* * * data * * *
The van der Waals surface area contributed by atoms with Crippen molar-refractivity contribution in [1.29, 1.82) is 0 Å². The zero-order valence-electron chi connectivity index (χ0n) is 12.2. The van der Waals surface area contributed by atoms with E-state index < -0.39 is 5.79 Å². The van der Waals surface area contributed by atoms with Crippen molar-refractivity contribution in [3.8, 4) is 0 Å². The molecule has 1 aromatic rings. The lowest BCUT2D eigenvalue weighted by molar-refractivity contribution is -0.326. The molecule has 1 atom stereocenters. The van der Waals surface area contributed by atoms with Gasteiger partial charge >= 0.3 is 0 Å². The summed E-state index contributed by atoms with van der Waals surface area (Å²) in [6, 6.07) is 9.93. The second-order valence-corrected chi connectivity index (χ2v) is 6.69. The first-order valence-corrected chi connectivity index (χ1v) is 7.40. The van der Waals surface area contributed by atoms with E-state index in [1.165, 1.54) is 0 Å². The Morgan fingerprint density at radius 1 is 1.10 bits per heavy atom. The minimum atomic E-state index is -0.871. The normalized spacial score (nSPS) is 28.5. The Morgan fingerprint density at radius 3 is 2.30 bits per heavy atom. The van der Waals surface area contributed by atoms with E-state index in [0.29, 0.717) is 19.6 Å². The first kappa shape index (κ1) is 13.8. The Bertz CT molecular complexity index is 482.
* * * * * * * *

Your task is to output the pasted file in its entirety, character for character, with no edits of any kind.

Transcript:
The van der Waals surface area contributed by atoms with Crippen molar-refractivity contribution in [1.29, 1.82) is 0 Å². The zero-order valence-electron chi connectivity index (χ0n) is 12.2. The van der Waals surface area contributed by atoms with E-state index < -0.39 is 5.79 Å². The van der Waals surface area contributed by atoms with Crippen molar-refractivity contribution in [3.8, 4) is 0 Å². The molecule has 1 aromatic rings. The lowest BCUT2D eigenvalue weighted by molar-refractivity contribution is -0.326. The molecule has 1 atom stereocenters. The van der Waals surface area contributed by atoms with Gasteiger partial charge >= 0.3 is 0 Å². The summed E-state index contributed by atoms with van der Waals surface area (Å²) in [6, 6.07) is 9.93. The second-order valence-corrected chi connectivity index (χ2v) is 6.69. The first-order valence-corrected chi connectivity index (χ1v) is 7.40. The van der Waals surface area contributed by atoms with E-state index in [1.165, 1.54) is 0 Å². The Morgan fingerprint density at radius 1 is 1.10 bits per heavy atom. The minimum atomic E-state index is -0.871. The normalized spacial score (nSPS) is 28.5. The Morgan fingerprint density at radius 3 is 2.30 bits per heavy atom. The van der Waals surface area contributed by atoms with E-state index in [0.29, 0.717) is 19.6 Å². The first kappa shape index (κ1) is 13.8. The Bertz CT molecular complexity index is 482.